Insurance Industry Must Fight for Relevance

American College President Larry Barton is known for his straight talk from his perch as the head of insurance’s leading educational institution. He was in top form when he spoke at his college’s online town hall earlier this year, where he said he was very concerned about the industry and companies in particular. In a discussion with lnsuranceNewsNet, he discussed what is concerning him about the industry and how independent insurance producers can thrive in today’s economy.

 INN: In your town hall presentation you seemed have some concern about companies. Why is that?

BARTON: I think our country is in the middle of a colossal failure when it comes to protecting financial literacy, and specifically building financial strength for the future when it comes to products. The reason is, obviously, that you have broken social security systems. You have Medicare, which is extremely complicated for the average consumer. The good news is that roughly a quarter of all working people are still covered by a traditional DB (defined benefit plans). And you have about three-quarters of workers that are involved with some type of 401K or 4038. So you have some people that are in moderately good shape. But we know we have tens of millions of people at high risk because their primary source of income is Social Security.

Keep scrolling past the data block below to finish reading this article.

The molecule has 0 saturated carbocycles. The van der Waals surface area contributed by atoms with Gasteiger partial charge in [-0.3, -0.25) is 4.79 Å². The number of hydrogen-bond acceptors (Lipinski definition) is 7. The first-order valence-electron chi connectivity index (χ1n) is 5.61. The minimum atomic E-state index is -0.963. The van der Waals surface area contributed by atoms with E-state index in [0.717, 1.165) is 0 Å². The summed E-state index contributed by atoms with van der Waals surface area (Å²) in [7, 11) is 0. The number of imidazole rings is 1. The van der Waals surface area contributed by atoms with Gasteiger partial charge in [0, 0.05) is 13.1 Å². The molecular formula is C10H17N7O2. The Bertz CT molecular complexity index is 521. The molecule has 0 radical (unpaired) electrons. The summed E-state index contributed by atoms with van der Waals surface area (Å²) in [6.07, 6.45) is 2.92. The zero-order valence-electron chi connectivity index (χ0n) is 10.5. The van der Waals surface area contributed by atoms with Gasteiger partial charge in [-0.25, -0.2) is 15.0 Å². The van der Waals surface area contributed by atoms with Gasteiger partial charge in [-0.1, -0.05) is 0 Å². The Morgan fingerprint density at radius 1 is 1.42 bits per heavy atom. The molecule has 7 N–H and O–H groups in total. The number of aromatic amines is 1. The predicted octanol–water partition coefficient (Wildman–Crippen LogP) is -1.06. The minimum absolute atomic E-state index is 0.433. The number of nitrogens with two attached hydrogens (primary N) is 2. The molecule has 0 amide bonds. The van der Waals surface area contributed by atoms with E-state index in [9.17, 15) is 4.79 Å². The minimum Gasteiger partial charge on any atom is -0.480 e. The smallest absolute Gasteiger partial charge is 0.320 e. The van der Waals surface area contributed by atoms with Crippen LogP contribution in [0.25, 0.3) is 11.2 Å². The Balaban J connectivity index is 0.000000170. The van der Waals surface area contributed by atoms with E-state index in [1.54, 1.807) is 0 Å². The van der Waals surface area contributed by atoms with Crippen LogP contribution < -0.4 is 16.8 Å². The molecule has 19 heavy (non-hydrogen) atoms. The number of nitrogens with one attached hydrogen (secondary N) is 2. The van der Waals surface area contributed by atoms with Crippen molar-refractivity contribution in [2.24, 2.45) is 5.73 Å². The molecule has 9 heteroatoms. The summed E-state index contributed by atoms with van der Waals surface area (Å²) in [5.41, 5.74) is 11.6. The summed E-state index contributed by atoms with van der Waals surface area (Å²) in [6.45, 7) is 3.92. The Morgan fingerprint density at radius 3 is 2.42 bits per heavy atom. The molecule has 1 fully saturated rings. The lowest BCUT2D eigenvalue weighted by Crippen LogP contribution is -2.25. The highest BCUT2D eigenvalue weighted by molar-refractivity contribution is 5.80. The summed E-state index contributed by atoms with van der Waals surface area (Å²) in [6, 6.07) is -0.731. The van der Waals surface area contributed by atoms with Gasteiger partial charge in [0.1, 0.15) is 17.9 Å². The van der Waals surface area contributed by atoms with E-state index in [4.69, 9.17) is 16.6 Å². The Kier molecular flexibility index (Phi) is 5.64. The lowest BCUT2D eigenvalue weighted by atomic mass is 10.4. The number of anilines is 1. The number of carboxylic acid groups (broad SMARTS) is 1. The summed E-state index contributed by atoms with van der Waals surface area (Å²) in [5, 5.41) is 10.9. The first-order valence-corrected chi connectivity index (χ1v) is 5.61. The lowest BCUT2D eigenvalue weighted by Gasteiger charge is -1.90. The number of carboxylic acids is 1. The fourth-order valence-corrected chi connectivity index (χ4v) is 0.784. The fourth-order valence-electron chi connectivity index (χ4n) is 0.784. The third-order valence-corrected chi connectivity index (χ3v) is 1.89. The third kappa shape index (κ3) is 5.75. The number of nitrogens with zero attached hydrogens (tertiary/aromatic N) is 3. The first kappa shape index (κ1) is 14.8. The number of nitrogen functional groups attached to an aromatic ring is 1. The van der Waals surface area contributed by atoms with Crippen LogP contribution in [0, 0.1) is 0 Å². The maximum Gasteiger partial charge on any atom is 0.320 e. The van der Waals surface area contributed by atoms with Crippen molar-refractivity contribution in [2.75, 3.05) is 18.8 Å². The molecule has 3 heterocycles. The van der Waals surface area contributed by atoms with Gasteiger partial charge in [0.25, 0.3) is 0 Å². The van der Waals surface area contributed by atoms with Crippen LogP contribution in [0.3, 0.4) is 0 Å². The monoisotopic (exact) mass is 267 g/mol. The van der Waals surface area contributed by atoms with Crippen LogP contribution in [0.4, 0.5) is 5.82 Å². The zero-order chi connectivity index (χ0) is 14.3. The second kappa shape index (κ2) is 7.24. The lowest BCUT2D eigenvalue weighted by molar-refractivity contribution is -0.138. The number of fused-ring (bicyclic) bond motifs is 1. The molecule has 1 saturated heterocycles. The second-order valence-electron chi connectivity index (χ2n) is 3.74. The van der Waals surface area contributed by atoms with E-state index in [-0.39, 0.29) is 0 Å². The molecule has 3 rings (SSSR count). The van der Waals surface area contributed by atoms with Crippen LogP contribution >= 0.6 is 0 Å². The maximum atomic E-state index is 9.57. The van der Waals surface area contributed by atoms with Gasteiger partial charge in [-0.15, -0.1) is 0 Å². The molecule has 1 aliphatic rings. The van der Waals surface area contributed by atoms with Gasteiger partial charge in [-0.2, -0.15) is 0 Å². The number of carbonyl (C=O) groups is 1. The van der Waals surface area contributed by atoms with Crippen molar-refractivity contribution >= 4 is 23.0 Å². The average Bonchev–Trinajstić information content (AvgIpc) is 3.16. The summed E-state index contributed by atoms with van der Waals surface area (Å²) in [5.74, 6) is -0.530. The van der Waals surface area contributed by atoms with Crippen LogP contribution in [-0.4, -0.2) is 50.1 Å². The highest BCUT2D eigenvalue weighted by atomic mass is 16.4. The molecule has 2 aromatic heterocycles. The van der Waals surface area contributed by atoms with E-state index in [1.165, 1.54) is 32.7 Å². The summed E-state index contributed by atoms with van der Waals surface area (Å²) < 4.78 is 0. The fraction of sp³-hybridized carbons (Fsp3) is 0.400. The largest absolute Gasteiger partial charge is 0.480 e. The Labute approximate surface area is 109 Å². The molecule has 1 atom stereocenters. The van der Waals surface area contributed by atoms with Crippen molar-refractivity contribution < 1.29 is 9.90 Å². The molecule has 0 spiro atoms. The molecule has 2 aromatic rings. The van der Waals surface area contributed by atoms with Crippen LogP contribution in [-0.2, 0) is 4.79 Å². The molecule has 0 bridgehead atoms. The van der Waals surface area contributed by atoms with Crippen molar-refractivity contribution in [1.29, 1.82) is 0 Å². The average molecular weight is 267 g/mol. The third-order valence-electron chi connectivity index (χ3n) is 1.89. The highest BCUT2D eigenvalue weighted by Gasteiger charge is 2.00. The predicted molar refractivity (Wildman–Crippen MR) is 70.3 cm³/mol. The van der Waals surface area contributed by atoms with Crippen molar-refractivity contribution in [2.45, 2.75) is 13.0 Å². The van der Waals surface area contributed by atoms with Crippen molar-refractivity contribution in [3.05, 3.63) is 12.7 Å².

I’ve never worried, nor do I think any sane person should worry, about the ultra-affluent. They have the tax advisors, the products, the structures and the tax shelters to help them. And, most important of all they are diversified. I’m more concerned about the middle and lower class where the products are often priced at a point that is difficult to attain.